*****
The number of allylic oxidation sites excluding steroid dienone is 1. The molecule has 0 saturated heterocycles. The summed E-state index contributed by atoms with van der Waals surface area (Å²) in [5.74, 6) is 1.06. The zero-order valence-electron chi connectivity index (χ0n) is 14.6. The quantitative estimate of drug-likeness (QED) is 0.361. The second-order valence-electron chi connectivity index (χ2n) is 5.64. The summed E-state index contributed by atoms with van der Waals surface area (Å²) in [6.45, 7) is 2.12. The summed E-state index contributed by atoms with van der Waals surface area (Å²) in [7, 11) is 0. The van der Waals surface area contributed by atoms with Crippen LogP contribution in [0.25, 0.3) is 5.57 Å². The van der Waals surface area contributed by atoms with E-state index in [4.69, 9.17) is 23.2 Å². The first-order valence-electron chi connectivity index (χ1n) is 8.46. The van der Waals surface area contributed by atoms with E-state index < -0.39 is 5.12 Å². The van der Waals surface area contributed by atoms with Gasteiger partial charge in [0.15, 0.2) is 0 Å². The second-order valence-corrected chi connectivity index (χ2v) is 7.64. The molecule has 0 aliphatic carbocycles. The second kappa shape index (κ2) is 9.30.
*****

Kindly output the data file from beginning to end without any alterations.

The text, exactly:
The number of allylic oxidation sites excluding steroid dienone is 1. The molecule has 0 saturated heterocycles. The summed E-state index contributed by atoms with van der Waals surface area (Å²) in [5.74, 6) is 1.06. The zero-order valence-electron chi connectivity index (χ0n) is 14.6. The quantitative estimate of drug-likeness (QED) is 0.361. The second-order valence-electron chi connectivity index (χ2n) is 5.64. The summed E-state index contributed by atoms with van der Waals surface area (Å²) in [6.45, 7) is 2.12. The summed E-state index contributed by atoms with van der Waals surface area (Å²) in [7, 11) is 0. The van der Waals surface area contributed by atoms with Crippen LogP contribution in [0.25, 0.3) is 5.57 Å². The van der Waals surface area contributed by atoms with E-state index in [4.69, 9.17) is 23.2 Å². The first-order valence-electron chi connectivity index (χ1n) is 8.46. The van der Waals surface area contributed by atoms with E-state index < -0.39 is 5.12 Å². The van der Waals surface area contributed by atoms with Gasteiger partial charge in [0.15, 0.2) is 0 Å². The second-order valence-corrected chi connectivity index (χ2v) is 7.64. The molecule has 0 aliphatic carbocycles. The second kappa shape index (κ2) is 9.30.